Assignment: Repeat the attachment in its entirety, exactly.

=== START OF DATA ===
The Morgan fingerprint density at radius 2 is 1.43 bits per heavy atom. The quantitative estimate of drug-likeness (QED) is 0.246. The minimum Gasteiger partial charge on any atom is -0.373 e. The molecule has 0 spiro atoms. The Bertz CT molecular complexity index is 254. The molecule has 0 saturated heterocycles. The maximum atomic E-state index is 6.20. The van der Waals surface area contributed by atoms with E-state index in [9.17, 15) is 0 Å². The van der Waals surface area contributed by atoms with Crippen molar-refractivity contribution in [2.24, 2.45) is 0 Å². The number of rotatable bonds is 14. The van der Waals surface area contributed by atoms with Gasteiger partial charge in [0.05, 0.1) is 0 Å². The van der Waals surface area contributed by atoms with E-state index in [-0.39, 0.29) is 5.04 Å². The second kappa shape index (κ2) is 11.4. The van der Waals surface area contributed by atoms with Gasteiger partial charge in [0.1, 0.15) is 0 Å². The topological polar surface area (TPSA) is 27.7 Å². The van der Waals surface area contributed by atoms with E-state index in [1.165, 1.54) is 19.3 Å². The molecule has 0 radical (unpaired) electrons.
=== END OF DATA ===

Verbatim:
The Morgan fingerprint density at radius 2 is 1.43 bits per heavy atom. The quantitative estimate of drug-likeness (QED) is 0.246. The minimum Gasteiger partial charge on any atom is -0.373 e. The molecule has 0 spiro atoms. The Bertz CT molecular complexity index is 254. The molecule has 0 saturated heterocycles. The maximum atomic E-state index is 6.20. The van der Waals surface area contributed by atoms with E-state index in [9.17, 15) is 0 Å². The van der Waals surface area contributed by atoms with Crippen molar-refractivity contribution in [2.24, 2.45) is 0 Å². The number of rotatable bonds is 14. The van der Waals surface area contributed by atoms with Gasteiger partial charge in [0.05, 0.1) is 0 Å². The van der Waals surface area contributed by atoms with E-state index in [-0.39, 0.29) is 5.04 Å². The second kappa shape index (κ2) is 11.4. The van der Waals surface area contributed by atoms with Gasteiger partial charge in [0.1, 0.15) is 0 Å². The topological polar surface area (TPSA) is 27.7 Å². The van der Waals surface area contributed by atoms with E-state index in [1.165, 1.54) is 19.3 Å². The molecule has 0 radical (unpaired) electrons.